South East Hotspots To Dominate Over Next Decade
The UK Government must redouble its efforts to rebalance the economy after a news report has predicted a widening gap between the South East and the North one year after the UK’s expected departure from the EU.
The UK Powerhouse study by law firm Irwin Mitchell and the Centre for Economics and Business Research (Cebr), predicts that in 2020 Q4, Milton Keynes, Reading and Oxford will be in the top three for economic growth - with no locations in the North or the Midlands in the top 10.
The forecasts are based on the assumption that an amended version of the Brexit withdrawal agreement will form the basis of the future UK–EU relationship. It also assumes a transitional arrangement will be put in place that allows a continuation of the current relationship without any major disruptions until at least 2021.
The report predicts that the 10 slowest growing locations in Q4 2020 will be dominated by locations outside of the South East with the bottom five comprising of Sunderland, Wolverhampton, Hull, Middlesbrough and Derby.
Expert Opinion“Brexit has and will continue to take up a lot of Government time, but it is vital that it refocuses its attention on rebalancing the UK economy. Our latest report reveals that very little has changed in terms of economic growth and looking further ahead, locations in the South East are expected to continue growing at a much faster rate.” Victoria Brackett - Group Chief Commercial Officer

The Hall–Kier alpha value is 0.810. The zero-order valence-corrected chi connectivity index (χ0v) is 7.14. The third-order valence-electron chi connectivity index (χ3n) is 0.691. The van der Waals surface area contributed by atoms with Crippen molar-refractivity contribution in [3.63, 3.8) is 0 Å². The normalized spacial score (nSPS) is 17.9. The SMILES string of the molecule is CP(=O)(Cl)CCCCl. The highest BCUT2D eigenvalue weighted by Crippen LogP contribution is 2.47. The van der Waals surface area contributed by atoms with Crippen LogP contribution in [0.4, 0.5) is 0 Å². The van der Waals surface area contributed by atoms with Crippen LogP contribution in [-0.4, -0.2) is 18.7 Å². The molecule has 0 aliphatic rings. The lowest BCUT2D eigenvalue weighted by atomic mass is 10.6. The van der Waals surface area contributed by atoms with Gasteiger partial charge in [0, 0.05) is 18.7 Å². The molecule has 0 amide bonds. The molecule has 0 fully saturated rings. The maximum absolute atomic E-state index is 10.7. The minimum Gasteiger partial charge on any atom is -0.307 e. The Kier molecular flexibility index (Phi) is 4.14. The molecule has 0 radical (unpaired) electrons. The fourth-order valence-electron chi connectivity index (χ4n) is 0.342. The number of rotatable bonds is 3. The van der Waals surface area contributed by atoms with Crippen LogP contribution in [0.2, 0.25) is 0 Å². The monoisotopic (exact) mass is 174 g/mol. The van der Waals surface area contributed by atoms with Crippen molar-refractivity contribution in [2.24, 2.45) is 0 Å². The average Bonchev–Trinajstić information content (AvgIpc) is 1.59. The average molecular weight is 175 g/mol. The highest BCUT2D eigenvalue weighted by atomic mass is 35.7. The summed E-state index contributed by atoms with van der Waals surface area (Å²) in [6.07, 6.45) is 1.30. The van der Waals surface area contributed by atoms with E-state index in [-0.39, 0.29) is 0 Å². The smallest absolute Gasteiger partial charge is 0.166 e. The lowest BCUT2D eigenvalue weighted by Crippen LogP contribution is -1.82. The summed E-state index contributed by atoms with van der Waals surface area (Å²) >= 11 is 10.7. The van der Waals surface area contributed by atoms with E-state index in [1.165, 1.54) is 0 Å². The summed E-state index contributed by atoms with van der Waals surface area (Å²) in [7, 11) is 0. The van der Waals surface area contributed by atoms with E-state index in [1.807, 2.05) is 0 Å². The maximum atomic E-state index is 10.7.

Looking further ahead, the locations in the top 5 in Q4 2020 will continue to be in the top five for growth in economic output over the next decade.
Josie Dent, Senior Economist at Cebr said: “Economic growth in even the fastest growing cities is set to slow in the year after Brexit. In Q4 2018, the fastest growing city – Reading – is estimated to have seen annual growth of 2.7%, while in Q4 2020 Milton Keynes is set to grow at the highest rate, but will only see a 2.1% increase.”
The report also looks at how different sectors of the economy will be affected and claims that the reduced access to labour from other member nations will be felt most in the accommodation and food services sector. In order to attract workers, it says businesses may have to pay higher wages, which would likely mean that they have to raise prices in order to afford the increase in labour costs. The report expects output in the accommodation and food services sector to expand by 2.3% annually in 2019, down from 2.8% in 2018.
All forecasts in this report utilise Cebr’s central scenario. Cebr’s central forecasts are based on the assumption that an amended version of the Brexit withdrawal agreement will form the basis of the future UK – EU relationship. We further assume that a transitional arrangement will be put in place that allows a continuation of the current relationship without any major disruptions until at least 2021. On the immigration policy, we rely on the lower immigration population estimates assuming that a visa system will be implemented for EU nationals, but that the requirements (e.g. the minimum salary, the NHS surcharge payment, the application fees, etc.) would be more relaxed than they currently are for non-EU nationals requiring a visa.